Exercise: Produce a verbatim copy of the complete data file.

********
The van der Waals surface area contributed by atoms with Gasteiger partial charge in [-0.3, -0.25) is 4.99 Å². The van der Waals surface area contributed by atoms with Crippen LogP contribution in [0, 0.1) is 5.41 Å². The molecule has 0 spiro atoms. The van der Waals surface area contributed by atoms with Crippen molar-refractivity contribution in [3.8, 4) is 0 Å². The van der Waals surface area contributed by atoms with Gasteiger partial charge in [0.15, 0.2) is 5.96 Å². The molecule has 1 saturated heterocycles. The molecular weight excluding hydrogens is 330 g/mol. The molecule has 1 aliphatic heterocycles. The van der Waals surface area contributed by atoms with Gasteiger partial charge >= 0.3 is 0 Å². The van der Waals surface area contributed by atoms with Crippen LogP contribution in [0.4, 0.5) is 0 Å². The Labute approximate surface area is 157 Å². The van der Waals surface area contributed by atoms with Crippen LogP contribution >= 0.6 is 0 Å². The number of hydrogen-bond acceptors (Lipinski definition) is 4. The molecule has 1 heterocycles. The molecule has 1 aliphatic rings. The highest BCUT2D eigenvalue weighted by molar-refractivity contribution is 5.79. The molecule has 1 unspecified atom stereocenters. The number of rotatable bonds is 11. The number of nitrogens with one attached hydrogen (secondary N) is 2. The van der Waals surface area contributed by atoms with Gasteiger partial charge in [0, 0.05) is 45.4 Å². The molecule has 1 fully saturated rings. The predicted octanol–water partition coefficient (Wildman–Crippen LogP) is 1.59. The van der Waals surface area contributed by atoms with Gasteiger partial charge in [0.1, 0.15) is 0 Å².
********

The van der Waals surface area contributed by atoms with Gasteiger partial charge in [-0.3, -0.25) is 4.99 Å². The van der Waals surface area contributed by atoms with Crippen LogP contribution in [0, 0.1) is 5.41 Å². The molecule has 0 spiro atoms. The van der Waals surface area contributed by atoms with Crippen molar-refractivity contribution in [3.8, 4) is 0 Å². The van der Waals surface area contributed by atoms with Gasteiger partial charge in [0.15, 0.2) is 5.96 Å². The molecule has 1 saturated heterocycles. The molecular weight excluding hydrogens is 330 g/mol. The molecule has 1 aliphatic heterocycles. The van der Waals surface area contributed by atoms with Gasteiger partial charge >= 0.3 is 0 Å². The van der Waals surface area contributed by atoms with Crippen LogP contribution in [0.4, 0.5) is 0 Å². The Labute approximate surface area is 157 Å². The van der Waals surface area contributed by atoms with Crippen LogP contribution >= 0.6 is 0 Å². The number of hydrogen-bond acceptors (Lipinski definition) is 4. The molecule has 1 heterocycles. The molecule has 1 aliphatic rings. The highest BCUT2D eigenvalue weighted by molar-refractivity contribution is 5.79. The molecule has 1 unspecified atom stereocenters. The number of rotatable bonds is 11. The number of nitrogens with one attached hydrogen (secondary N) is 2. The van der Waals surface area contributed by atoms with Gasteiger partial charge in [0, 0.05) is 45.4 Å². The molecule has 1 fully saturated rings. The predicted octanol–water partition coefficient (Wildman–Crippen LogP) is 1.59. The van der Waals surface area contributed by atoms with Gasteiger partial charge in [0.1, 0.15) is 0 Å².